NHS IT staff opinion is divided over the impact of the latest reorganisation on local IT and information services, EHI Primary Care’s latest survey suggests.
The exclusive survey of more than 100 staff, most of whom currently work in primary care trust IT departments or for health informatics services, found that more than half (61%) believe the reforms will ‘weaken IT services’ in their area.
However, almost a third (29%) were more optimistic about the effect of the reorganisation triggered by the ‘Liberating the NHS’ reforms, predicting that they will lead to an improvement in IT and information services.
PCTs, which were responsible for local access to national IT systems, infrastructure services, and other IT and information support, will be formally abolished in three months’ time.
They are being replaced by clinical commissioning groups, which, in turn, will get IT and information support from new commissioning support units and other organisations.
The survey asked those respondents who knew that they would be working for a CCG, CSU, or other new organisation whether IT was being prioritised by their receiving organisation.
Just under a quarter (23%) said that IT was being seen as ‘a very high priority’ by their organisation, and a third (30%) said it has ‘some priority’. Only 13% said IT was being given 'no priority at all'.
Roz Foad, chair of the British Computer Society’s Primary Heathcare Specialist Group, said she would have hoped that more than 23% of respondents would have reported IT as a high priority.
She added: “Certainly the Department of Health considers it central; hence the setting up of the NHS Information Centre and the GP Extraction Service.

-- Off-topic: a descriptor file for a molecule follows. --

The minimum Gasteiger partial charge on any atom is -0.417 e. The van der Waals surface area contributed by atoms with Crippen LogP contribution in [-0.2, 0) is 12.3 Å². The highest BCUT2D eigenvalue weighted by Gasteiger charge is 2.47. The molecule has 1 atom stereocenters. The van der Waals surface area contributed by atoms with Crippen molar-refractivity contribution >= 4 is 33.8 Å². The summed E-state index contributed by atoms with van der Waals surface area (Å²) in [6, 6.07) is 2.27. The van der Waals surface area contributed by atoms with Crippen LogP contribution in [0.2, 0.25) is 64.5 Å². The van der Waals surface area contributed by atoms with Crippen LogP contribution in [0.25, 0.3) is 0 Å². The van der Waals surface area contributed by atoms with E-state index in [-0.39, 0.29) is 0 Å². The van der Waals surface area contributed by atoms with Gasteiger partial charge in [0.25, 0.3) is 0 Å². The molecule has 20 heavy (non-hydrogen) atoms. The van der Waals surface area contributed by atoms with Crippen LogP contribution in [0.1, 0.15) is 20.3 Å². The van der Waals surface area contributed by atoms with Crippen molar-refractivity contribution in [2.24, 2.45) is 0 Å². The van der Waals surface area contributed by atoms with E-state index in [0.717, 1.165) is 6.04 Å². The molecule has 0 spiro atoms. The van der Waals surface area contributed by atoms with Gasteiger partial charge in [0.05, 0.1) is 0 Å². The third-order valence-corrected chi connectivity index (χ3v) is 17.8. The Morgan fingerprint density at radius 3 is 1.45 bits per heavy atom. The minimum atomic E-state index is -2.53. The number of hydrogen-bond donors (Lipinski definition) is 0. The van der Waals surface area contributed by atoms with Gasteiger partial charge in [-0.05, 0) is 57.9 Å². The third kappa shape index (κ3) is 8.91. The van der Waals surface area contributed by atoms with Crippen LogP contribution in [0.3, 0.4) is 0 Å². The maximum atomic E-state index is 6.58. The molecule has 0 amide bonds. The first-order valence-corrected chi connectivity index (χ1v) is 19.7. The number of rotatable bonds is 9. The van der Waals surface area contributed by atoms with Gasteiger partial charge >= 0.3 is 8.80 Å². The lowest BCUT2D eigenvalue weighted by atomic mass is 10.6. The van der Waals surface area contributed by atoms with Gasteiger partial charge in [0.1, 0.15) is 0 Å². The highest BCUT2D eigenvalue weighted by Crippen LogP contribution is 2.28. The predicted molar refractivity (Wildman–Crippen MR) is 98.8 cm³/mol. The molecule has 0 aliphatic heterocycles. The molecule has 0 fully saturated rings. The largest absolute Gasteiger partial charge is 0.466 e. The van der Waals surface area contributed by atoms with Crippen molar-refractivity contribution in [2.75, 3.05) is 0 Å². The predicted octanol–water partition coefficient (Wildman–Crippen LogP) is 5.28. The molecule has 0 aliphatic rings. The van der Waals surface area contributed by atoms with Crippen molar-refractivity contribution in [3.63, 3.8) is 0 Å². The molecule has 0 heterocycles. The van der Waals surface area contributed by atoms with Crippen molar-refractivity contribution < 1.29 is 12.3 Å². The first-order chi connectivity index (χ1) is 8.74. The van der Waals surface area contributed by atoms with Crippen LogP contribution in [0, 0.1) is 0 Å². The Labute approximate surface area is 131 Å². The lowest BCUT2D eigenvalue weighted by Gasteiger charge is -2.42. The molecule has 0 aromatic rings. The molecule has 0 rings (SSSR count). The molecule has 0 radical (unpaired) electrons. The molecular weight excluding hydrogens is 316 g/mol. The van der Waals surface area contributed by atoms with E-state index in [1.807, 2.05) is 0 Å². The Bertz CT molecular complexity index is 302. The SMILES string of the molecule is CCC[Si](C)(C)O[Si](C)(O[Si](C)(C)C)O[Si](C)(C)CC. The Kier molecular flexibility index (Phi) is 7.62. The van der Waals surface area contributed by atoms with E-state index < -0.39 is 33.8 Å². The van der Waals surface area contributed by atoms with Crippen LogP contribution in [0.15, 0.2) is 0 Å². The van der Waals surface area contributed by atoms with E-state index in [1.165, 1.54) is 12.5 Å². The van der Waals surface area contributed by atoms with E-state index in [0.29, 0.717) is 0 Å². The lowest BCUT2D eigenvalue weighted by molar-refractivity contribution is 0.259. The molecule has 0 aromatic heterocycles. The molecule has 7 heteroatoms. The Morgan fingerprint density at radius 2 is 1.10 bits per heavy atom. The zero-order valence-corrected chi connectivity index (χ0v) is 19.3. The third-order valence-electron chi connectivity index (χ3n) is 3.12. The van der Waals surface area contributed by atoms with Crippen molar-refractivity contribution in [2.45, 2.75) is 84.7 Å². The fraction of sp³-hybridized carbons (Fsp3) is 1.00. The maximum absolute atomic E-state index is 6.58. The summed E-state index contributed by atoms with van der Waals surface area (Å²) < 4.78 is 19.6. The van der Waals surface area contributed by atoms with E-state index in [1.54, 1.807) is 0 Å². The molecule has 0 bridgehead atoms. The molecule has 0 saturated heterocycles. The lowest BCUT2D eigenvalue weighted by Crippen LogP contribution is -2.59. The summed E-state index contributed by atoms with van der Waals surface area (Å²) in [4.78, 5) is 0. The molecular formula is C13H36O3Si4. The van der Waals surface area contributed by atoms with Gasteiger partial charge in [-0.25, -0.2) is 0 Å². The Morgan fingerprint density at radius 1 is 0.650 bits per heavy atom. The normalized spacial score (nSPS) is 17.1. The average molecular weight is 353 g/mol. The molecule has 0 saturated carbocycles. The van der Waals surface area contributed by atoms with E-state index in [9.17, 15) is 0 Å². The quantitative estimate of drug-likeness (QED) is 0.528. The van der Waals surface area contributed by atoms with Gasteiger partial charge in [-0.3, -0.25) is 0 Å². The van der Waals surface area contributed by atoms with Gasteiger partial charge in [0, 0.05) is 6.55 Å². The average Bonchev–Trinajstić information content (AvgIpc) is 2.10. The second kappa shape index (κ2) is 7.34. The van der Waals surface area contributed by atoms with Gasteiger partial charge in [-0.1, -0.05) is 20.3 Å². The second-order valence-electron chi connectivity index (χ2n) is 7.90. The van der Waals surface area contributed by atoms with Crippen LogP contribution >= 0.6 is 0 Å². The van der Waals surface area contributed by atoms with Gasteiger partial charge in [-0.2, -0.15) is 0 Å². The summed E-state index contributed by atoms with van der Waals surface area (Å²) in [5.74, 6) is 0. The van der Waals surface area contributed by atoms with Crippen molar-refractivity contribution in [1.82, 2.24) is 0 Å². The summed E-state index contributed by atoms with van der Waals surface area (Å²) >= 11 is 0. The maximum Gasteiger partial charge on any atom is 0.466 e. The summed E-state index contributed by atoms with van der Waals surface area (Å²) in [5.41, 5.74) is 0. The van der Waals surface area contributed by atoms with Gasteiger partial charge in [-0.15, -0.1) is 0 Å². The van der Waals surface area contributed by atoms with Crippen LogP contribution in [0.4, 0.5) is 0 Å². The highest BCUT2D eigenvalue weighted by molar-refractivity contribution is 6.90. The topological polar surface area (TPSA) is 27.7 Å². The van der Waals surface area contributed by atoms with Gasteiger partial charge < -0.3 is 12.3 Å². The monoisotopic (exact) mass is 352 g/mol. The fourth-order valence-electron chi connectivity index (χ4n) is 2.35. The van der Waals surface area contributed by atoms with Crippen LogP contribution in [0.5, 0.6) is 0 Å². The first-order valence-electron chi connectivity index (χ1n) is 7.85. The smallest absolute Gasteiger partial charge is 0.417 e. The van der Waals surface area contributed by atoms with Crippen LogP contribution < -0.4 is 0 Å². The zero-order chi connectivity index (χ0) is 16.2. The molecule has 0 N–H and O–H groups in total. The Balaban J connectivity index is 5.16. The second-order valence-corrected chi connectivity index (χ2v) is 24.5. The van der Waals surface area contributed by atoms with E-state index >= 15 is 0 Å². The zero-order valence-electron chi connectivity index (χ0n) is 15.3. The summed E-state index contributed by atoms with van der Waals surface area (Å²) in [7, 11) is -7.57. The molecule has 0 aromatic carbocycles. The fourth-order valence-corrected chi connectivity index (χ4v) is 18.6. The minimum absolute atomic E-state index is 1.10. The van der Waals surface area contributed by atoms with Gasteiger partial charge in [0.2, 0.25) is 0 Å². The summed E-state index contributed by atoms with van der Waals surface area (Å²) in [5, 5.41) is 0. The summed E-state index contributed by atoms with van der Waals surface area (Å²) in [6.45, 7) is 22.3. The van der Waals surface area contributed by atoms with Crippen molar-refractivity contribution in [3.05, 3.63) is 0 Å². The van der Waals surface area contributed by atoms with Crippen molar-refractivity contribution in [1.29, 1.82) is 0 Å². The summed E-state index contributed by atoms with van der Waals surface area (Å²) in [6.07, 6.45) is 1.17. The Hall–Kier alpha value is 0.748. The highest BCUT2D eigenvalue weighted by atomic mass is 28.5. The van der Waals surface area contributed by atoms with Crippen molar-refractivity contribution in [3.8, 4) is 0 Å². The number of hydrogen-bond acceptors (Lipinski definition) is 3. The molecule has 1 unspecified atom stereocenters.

“There are consequences to this that need to be worked through, including information governance, and it is the local organisations that will have to manage this.”
Maintaining and improving existing infrastructure was identified as the most immediate IT priority by the largest group of respondents (30%) who knew they would be working in the new structure.
This was followed by improving GP systems (13%), investing in business intelligence (12%) and improving links with other NHS bodies (9.2%).
However, respondents also noted that immediate priorities included “convincing the CCGs we are worth keeping on” and “maintaining staff morale as we go through the recruitment process, downsizing in the process.”
No respondents suggested that improving links with social services or improving services for patients were being seen as priorities.
Only one respondent said their organisation was interested in communication tools for patients and the public, and none said they were investing in patient-held records.
But then, only 22% of respondents said they believed the reforms would lead to greater investment in IT and information services; while more than one in two respondents (60%) predicted the changes would lead to reduced investment.
One respondent said: “I expect investment to be reduced. This is the purpose of the reforms.”
The mixed responses may reflect current uncertainty about the new organisations, which are clearly taking time to find their feet.
Just 12% of respondents said their organisation had appointed an IT director and just 13% reported that senior IT staff were in place.
Only 7% said an IT strategy had been drawn up. And 43% of respondents did not know if these building blocks of IT had been set in place.
One respondent said: “The CSU has completed a number of tasks including appointment of a director and senior staff, has identified premises, has an outline strategy and has commenced key procurements.” But another said: “Nothing has been done.”